George Sanders and Gail Patrick in Quiet Please: Murder (1942)


(director/writer: John Larkin; screenwriter: story by Lawrence G. Blochman; cinematographer: Joe MacDonald; editor: Louis Loeffler; cast: George Sanders (Fleg ), Gail Patrick (Myra Blandy), Lynne Roberts (Kay Ryan), Sidney Blackmer (Martin Cleaver), Kurt Katch (Eric Pahsen), Margaret Brayton (Miss Oval), Charles Tannen (Hollis), Charles Cane (Inspector Henderson), Richard Denning (Detective McByrne), Byron Foulger (Edmund Walpole); Runtime: 70; TCF; 1942)

“It’s a spirited film.”

Reviewed by Dennis Schwartz

Fleg (George Sanders) is a gentleman rare book collector willing to do anything in his pursuit of collecting rare books, which includes forgery and murder. His partner is the attractive Myra Blandy (Gail Patrick), an equally treacherous conspirator, who is capable of doing almost anything to make money dishonestly. This offbeat suspense story, with some romance thrown in, is a fast-moving crime caper taking place mostly in a library.

Fleg, while visiting the library to look at the rare Richard Burbage edition of Shakespeare’s Hamlet kept under glass, kills the library guard and steals the valuable folio. Instead of selling it outright, he forges copies and has his associate, Myra, set up the book deals to sell the forgeries as originals. Against his wishes, she sells the forgery to Martin Cleever (Sidney Blackmer). Fleg warns her to give him back his money, that he works for the Nazi Gestapo collecting rare works of art and he will kill them if he feels he has been cheated.

But Myra sees a way out of her dilemma when a private detective from New York, Hal McByrne (Denning), who is working for a client she indirectly cheated in the States, tells her he is onto her little swindle. She seems to be caught with two bad choices, get killed by Cleever’s men or go to jail through McByrne. But leave it to Myra, she flirts with the womanizing detective and strikes a deal with him — whereas he will shield her from being involved in the scam. She thereby uses him romantically; and, at the same time, strikes a deal with Cleever, pretending to help him find Fleg. She tells him that McByrne is really Fleg and sets it up so that they will meet in the library.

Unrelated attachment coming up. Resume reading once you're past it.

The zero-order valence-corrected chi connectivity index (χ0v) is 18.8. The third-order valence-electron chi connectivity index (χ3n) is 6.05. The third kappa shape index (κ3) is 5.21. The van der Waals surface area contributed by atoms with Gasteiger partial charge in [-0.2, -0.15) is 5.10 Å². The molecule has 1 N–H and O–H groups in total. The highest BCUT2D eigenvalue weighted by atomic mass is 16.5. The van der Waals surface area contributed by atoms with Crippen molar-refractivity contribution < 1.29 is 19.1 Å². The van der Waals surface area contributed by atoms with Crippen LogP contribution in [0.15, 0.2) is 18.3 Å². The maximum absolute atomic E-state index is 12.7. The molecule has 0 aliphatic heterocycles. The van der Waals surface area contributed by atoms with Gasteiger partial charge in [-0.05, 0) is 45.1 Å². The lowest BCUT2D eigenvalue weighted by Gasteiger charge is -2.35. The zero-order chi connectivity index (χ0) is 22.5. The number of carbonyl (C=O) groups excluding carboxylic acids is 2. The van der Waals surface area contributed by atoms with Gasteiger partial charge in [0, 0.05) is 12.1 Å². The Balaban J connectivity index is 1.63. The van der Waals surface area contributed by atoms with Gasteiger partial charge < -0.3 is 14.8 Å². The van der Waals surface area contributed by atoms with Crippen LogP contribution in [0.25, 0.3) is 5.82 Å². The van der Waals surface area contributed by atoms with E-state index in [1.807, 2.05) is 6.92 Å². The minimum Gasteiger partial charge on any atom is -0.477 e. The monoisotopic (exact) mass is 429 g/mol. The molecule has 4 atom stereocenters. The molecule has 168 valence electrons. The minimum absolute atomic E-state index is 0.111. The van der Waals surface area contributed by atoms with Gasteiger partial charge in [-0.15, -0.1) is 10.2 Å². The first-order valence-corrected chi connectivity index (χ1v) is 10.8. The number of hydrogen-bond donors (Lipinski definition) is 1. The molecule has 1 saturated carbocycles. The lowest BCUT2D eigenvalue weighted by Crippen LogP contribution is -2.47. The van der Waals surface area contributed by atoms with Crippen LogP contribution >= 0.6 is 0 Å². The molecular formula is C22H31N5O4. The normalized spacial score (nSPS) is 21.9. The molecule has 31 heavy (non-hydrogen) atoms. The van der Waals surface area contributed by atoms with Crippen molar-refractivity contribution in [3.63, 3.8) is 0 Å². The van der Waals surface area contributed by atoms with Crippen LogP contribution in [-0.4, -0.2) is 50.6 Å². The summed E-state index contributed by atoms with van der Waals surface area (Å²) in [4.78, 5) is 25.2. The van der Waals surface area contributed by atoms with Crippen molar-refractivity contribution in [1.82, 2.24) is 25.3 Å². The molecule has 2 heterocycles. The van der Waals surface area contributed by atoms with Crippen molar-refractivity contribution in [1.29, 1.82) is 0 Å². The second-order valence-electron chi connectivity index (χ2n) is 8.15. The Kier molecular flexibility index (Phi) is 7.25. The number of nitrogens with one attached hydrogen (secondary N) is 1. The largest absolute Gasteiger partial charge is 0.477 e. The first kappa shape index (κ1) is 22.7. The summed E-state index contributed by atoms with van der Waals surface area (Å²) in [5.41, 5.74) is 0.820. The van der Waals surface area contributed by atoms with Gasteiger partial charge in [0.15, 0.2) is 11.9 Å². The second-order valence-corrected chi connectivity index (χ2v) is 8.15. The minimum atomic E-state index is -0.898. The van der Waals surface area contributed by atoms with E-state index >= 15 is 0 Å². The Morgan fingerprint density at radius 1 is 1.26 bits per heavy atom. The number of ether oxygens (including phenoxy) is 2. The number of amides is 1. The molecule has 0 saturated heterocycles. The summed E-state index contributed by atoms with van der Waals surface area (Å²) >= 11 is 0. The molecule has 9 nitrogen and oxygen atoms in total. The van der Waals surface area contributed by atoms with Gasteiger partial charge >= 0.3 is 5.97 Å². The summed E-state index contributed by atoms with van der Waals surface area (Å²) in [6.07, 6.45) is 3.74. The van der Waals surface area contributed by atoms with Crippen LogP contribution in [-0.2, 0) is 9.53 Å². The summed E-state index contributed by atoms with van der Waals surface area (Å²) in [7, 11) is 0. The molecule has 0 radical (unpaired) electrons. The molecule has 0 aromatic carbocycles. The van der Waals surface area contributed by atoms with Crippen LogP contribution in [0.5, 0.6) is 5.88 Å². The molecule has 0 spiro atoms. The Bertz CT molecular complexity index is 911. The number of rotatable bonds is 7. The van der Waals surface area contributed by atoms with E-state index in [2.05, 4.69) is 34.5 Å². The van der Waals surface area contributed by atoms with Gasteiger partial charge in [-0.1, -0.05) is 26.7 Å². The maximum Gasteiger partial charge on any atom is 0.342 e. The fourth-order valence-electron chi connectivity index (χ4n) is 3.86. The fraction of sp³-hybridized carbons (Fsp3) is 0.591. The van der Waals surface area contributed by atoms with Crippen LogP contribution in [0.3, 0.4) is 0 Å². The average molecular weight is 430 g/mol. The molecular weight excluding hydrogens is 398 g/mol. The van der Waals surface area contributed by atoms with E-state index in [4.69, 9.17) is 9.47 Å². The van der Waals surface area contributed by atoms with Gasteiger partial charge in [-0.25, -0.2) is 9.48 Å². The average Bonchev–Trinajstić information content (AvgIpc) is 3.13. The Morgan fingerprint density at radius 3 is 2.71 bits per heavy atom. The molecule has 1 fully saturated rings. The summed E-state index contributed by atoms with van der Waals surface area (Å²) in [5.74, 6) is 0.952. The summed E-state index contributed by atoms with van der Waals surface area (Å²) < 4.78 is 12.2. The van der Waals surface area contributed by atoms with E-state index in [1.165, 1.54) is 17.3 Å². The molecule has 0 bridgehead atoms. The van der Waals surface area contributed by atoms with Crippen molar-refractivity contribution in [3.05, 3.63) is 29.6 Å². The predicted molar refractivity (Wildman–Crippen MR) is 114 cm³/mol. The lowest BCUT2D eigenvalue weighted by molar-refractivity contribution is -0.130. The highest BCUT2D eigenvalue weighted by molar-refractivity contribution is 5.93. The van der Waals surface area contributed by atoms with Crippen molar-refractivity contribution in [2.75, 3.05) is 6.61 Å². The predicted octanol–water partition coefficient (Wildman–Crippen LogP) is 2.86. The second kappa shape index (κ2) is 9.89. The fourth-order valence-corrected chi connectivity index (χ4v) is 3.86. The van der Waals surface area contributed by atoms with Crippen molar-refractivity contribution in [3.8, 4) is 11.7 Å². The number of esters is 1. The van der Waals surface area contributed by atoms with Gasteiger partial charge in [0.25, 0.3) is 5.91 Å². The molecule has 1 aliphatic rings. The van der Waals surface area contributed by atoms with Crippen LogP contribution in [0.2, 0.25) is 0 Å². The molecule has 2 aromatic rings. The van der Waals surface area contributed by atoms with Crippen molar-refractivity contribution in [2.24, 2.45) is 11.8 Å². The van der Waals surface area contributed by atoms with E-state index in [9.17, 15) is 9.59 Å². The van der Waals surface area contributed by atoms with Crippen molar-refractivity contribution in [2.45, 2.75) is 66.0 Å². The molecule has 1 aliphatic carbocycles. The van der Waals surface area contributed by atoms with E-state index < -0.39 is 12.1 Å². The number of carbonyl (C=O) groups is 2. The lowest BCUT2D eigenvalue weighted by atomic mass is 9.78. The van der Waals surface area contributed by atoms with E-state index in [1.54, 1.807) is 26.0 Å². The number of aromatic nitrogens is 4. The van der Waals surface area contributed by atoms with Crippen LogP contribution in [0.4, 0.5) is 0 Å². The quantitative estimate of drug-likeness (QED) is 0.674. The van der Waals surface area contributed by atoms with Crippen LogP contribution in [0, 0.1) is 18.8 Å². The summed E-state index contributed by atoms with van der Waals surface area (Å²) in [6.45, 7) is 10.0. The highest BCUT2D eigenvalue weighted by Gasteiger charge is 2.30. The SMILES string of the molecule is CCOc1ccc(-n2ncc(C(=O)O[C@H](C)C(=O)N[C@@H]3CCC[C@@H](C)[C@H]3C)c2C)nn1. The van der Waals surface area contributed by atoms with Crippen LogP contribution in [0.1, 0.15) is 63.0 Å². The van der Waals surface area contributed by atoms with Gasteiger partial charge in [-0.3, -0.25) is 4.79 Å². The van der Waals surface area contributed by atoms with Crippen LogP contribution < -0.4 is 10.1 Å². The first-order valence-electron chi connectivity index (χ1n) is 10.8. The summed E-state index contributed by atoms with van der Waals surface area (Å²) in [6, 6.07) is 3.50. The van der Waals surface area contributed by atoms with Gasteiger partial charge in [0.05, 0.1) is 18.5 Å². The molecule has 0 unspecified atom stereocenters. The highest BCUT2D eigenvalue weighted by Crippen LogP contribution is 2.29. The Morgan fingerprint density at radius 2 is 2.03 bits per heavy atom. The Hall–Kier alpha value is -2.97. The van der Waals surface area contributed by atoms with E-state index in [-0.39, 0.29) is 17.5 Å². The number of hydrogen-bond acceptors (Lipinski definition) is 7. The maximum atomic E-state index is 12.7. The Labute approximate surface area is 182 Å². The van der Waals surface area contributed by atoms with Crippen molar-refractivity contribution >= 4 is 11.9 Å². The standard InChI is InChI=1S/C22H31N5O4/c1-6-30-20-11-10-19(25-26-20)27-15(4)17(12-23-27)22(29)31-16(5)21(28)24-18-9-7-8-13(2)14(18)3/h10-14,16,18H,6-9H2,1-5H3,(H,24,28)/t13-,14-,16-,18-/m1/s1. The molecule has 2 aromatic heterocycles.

The carefully woven plot takes place right before closing time in the library; Myra tries to kill two birds with one stone, as she gets Cleever to try and kill McByrne when she gets him to go to the library to get a book for her. The story gets further complicated when Fleg also comes to the library posing as a phony policeman, accompanied by his entire gang posing as cops. He keeps everyone locked in the library, as he puts himself in charge of the murder investigation.

The library scene results in a few murders, Nazis and crooks running after each other, some more rare books stolen, romantic entanglements becoming complicated by McByrne’s and Fleg’s romance with the duplicitous Myra, and with McByrne during this narrow time frame falling in love with an attractive librarian named Kay Ryan (Lynne Roberts); and, to add further confusion an air raid takes place, as the library goes dark in the middle of the bogus murder investigation.

It’s a spirited film, with enough cheap Freudian explanations about the forger and his associate to keep you in stitches. Sanders’s typical suave performance, plus the B&W noir-like lighting, make this B-film highly entertaining.



Dennis Schwartz: “Ozus’ World Movie Reviews”